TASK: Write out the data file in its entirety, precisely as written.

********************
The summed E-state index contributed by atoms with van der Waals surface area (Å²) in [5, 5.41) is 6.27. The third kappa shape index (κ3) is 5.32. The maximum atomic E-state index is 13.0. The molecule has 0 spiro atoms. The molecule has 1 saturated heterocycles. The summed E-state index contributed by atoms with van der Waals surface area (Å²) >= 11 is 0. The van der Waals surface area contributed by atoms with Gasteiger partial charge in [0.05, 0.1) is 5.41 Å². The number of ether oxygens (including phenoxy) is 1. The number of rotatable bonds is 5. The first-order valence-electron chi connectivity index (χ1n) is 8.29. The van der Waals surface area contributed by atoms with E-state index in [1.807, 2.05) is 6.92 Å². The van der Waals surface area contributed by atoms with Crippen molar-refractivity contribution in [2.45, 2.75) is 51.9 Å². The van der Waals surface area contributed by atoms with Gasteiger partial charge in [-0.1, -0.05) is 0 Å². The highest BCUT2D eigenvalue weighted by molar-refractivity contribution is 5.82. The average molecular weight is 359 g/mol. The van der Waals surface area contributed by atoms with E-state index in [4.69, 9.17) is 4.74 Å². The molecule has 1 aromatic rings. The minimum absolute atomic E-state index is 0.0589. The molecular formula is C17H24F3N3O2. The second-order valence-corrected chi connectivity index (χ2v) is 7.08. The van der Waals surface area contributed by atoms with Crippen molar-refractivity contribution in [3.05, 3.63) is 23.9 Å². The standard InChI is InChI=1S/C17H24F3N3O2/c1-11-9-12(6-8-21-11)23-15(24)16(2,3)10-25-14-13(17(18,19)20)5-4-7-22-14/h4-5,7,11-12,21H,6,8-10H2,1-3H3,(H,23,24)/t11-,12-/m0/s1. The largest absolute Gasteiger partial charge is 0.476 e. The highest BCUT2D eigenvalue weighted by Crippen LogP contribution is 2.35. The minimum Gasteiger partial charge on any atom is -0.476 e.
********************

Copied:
The summed E-state index contributed by atoms with van der Waals surface area (Å²) in [5, 5.41) is 6.27. The third kappa shape index (κ3) is 5.32. The maximum atomic E-state index is 13.0. The molecule has 0 spiro atoms. The molecule has 1 saturated heterocycles. The summed E-state index contributed by atoms with van der Waals surface area (Å²) >= 11 is 0. The van der Waals surface area contributed by atoms with Gasteiger partial charge in [0.05, 0.1) is 5.41 Å². The number of ether oxygens (including phenoxy) is 1. The number of rotatable bonds is 5. The first-order valence-electron chi connectivity index (χ1n) is 8.29. The van der Waals surface area contributed by atoms with E-state index in [1.807, 2.05) is 6.92 Å². The van der Waals surface area contributed by atoms with Crippen molar-refractivity contribution in [2.45, 2.75) is 51.9 Å². The van der Waals surface area contributed by atoms with Gasteiger partial charge in [-0.1, -0.05) is 0 Å². The highest BCUT2D eigenvalue weighted by molar-refractivity contribution is 5.82. The average molecular weight is 359 g/mol. The van der Waals surface area contributed by atoms with E-state index in [4.69, 9.17) is 4.74 Å². The molecule has 1 aromatic rings. The minimum absolute atomic E-state index is 0.0589. The molecular formula is C17H24F3N3O2. The second-order valence-corrected chi connectivity index (χ2v) is 7.08. The van der Waals surface area contributed by atoms with Crippen molar-refractivity contribution in [3.05, 3.63) is 23.9 Å². The standard InChI is InChI=1S/C17H24F3N3O2/c1-11-9-12(6-8-21-11)23-15(24)16(2,3)10-25-14-13(17(18,19)20)5-4-7-22-14/h4-5,7,11-12,21H,6,8-10H2,1-3H3,(H,23,24)/t11-,12-/m0/s1. The largest absolute Gasteiger partial charge is 0.476 e. The highest BCUT2D eigenvalue weighted by Crippen LogP contribution is 2.35. The minimum Gasteiger partial charge on any atom is -0.476 e.